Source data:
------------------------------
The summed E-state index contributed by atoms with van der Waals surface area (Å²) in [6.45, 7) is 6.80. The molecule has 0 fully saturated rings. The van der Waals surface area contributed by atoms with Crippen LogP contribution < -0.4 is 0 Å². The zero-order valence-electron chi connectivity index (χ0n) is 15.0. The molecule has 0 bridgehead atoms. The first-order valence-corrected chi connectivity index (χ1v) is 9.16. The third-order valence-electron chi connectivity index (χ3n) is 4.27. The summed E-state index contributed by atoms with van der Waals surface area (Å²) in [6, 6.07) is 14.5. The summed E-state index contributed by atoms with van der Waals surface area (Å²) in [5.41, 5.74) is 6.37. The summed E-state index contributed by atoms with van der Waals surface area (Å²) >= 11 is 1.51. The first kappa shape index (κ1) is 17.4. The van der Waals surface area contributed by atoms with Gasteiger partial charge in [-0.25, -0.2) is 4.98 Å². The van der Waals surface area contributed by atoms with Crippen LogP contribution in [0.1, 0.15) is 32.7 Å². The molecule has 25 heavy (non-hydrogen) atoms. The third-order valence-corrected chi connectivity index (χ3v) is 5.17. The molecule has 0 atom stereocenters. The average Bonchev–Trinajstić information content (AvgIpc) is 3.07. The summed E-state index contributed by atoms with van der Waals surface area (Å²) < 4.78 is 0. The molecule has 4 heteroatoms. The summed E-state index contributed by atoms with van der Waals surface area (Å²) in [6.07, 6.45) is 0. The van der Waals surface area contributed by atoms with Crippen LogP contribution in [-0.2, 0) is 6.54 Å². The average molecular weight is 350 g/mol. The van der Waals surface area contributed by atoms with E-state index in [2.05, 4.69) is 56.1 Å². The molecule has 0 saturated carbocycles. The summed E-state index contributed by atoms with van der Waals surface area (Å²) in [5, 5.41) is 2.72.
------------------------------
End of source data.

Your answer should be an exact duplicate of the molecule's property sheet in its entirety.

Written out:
The summed E-state index contributed by atoms with van der Waals surface area (Å²) in [6.45, 7) is 6.80. The molecule has 0 fully saturated rings. The van der Waals surface area contributed by atoms with Crippen LogP contribution < -0.4 is 0 Å². The zero-order valence-electron chi connectivity index (χ0n) is 15.0. The molecule has 0 bridgehead atoms. The first-order valence-corrected chi connectivity index (χ1v) is 9.16. The third-order valence-electron chi connectivity index (χ3n) is 4.27. The summed E-state index contributed by atoms with van der Waals surface area (Å²) in [6, 6.07) is 14.5. The summed E-state index contributed by atoms with van der Waals surface area (Å²) in [5.41, 5.74) is 6.37. The summed E-state index contributed by atoms with van der Waals surface area (Å²) >= 11 is 1.51. The first kappa shape index (κ1) is 17.4. The van der Waals surface area contributed by atoms with Gasteiger partial charge in [-0.25, -0.2) is 4.98 Å². The van der Waals surface area contributed by atoms with Crippen LogP contribution in [0.1, 0.15) is 32.7 Å². The molecule has 25 heavy (non-hydrogen) atoms. The third-order valence-corrected chi connectivity index (χ3v) is 5.17. The molecule has 0 atom stereocenters. The average Bonchev–Trinajstić information content (AvgIpc) is 3.07. The summed E-state index contributed by atoms with van der Waals surface area (Å²) < 4.78 is 0. The molecule has 4 heteroatoms. The summed E-state index contributed by atoms with van der Waals surface area (Å²) in [6.07, 6.45) is 0. The van der Waals surface area contributed by atoms with Crippen LogP contribution in [-0.2, 0) is 6.54 Å². The average molecular weight is 350 g/mol. The van der Waals surface area contributed by atoms with E-state index in [2.05, 4.69) is 56.1 Å². The molecule has 0 saturated carbocycles. The summed E-state index contributed by atoms with van der Waals surface area (Å²) in [5, 5.41) is 2.72.